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Senator ARMSTRONG. In other words, the whole amount of the airline trip.
Mr. PEARLMAN. Again, assuming that it can be demonstrated that the entire trip was a charitable trip and that it was not a day in a meeting and a week of sightseeing, then yes.
Senator ARMSTRONG. I understand. It has to be for a legitimate purpose.
Mr. PEARLMAN. Right. Then the entire cost may be deducted.
Mr. PEALMAN. Hotel expenses and any out-of-pocket costs relating to that charitable activity. That is correct.
Senator ARMSTRONG. Well again, I just must note that there is a substantial fairness issue that I think that the committee will want to look at.
I would like to now turn to your testimony with respect to the El Pomar legislation. You made a point of saying that this legislation, S. 1464, is intended to exempt El Pomar Foundation from the foundation divestiture requirement. And I don't think I heard you say any more than that. I wouldn't want any misunderstanding though. The drafters of the legislation believe that it exempts El Pomar and no one else. Does the Treasury have any different thoughts than that?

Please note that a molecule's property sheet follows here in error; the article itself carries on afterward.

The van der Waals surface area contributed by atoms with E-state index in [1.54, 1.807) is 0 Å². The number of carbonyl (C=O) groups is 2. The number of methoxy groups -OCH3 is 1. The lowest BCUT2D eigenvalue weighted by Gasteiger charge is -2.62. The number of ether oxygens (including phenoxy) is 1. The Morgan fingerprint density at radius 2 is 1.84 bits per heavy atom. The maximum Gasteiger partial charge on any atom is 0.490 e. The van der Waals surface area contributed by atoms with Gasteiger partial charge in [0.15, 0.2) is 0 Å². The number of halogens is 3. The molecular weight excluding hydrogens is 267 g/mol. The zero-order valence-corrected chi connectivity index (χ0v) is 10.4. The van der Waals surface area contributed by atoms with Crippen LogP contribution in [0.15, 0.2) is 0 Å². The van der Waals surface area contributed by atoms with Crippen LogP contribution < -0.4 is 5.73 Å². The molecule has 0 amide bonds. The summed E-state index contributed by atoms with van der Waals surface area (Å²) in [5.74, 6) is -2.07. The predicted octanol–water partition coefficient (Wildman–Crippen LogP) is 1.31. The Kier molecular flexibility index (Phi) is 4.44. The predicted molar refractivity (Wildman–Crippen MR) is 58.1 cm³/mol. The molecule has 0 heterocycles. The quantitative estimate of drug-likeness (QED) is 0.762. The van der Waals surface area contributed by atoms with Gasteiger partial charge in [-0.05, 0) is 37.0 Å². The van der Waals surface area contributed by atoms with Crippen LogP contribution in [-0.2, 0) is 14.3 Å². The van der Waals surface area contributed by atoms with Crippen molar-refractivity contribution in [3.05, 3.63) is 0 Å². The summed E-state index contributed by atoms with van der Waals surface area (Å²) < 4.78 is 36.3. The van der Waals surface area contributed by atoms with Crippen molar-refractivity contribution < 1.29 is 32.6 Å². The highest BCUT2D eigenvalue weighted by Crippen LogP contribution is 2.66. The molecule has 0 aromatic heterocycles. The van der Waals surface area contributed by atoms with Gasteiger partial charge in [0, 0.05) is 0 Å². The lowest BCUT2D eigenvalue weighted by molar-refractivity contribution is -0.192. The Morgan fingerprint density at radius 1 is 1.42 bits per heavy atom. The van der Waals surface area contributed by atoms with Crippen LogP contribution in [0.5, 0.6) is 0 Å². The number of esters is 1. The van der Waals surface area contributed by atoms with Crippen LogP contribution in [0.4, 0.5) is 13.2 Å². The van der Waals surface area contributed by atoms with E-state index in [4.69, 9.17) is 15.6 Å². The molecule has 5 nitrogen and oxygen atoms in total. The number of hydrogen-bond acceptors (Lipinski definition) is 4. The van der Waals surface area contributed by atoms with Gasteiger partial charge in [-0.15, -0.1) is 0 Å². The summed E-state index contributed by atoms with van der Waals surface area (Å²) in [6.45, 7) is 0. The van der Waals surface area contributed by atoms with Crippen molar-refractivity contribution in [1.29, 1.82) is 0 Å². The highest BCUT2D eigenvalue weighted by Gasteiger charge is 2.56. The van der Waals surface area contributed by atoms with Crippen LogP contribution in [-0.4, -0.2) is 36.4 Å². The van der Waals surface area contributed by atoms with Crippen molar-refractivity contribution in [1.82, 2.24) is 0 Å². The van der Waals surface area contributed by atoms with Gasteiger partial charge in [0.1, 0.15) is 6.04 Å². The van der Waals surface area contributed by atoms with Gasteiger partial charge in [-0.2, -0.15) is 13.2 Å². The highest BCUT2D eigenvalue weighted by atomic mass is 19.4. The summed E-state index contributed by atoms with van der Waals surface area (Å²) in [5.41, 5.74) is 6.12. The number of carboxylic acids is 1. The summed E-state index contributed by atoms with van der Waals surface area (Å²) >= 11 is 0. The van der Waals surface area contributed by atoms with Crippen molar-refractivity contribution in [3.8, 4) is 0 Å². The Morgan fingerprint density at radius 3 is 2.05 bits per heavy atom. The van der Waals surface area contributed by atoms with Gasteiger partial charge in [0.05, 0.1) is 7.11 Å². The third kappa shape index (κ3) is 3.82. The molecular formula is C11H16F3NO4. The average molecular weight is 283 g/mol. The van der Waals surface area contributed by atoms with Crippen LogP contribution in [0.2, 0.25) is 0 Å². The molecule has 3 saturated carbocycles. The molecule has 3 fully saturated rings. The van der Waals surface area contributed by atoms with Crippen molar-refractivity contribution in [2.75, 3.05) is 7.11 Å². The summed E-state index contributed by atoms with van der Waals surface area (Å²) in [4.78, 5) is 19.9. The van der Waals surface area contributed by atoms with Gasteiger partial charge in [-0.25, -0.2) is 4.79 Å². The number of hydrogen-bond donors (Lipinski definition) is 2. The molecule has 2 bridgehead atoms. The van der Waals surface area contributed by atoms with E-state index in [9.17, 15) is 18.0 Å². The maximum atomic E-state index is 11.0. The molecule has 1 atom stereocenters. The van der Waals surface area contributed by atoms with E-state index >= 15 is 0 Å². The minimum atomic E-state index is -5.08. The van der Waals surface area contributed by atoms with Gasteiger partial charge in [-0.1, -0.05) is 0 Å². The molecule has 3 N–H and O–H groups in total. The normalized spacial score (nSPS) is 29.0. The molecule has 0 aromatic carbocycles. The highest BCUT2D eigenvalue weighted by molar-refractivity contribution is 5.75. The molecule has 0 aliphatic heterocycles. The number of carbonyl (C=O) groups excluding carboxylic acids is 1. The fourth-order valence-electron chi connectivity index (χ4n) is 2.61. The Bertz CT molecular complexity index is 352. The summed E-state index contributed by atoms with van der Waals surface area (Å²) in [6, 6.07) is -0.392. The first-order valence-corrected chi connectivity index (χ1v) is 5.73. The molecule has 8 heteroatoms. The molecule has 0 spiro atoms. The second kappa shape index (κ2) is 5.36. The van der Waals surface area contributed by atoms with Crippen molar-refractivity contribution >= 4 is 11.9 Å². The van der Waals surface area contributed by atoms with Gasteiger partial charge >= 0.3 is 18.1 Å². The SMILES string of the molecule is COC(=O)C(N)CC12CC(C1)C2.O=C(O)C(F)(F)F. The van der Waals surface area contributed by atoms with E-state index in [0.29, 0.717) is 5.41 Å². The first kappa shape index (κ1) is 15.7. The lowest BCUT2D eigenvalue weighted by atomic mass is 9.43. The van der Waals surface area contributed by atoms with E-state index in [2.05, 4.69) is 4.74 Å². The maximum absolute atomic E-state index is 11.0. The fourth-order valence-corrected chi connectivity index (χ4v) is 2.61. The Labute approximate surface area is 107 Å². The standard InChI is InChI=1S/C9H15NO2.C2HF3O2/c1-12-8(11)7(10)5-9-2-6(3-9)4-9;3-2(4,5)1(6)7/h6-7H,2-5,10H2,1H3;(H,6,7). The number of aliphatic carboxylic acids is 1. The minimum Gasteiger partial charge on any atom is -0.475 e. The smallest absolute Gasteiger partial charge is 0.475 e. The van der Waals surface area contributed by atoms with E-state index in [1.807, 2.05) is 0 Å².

Mr. PEARLMAN. We were under the impression that there might be some other foundations that might be exempted, but I think it is always the risk of having a bunch of foundations out there and not knowing the facts relating to each of them. But, no, I did not mean to imply that we were aware of other specific foundations. [The following was received for the record:]
Dear Senator Armstrong:
This letter is in response to questions you asked relating to the El Pomar Foundation during the August 1 hearing on S. 1464.
You asked whether S. 1464 would exempt any foundation other than the El Pomar Foundation from the excess business holdings rules. Neither the Treasury Department nor the Internal Revenue Service is aware of any other foundation that would qualify for the exemption provided by S. 1464. However, we do not routinely collect information that would permit us to determine whether another foundation exists that would be described by the provisions of S. 1464. Therefore, we are unable to state categorically that the El Pomar Foundation would be the only foundation exempted from the excess business holdings rules by S. 1464.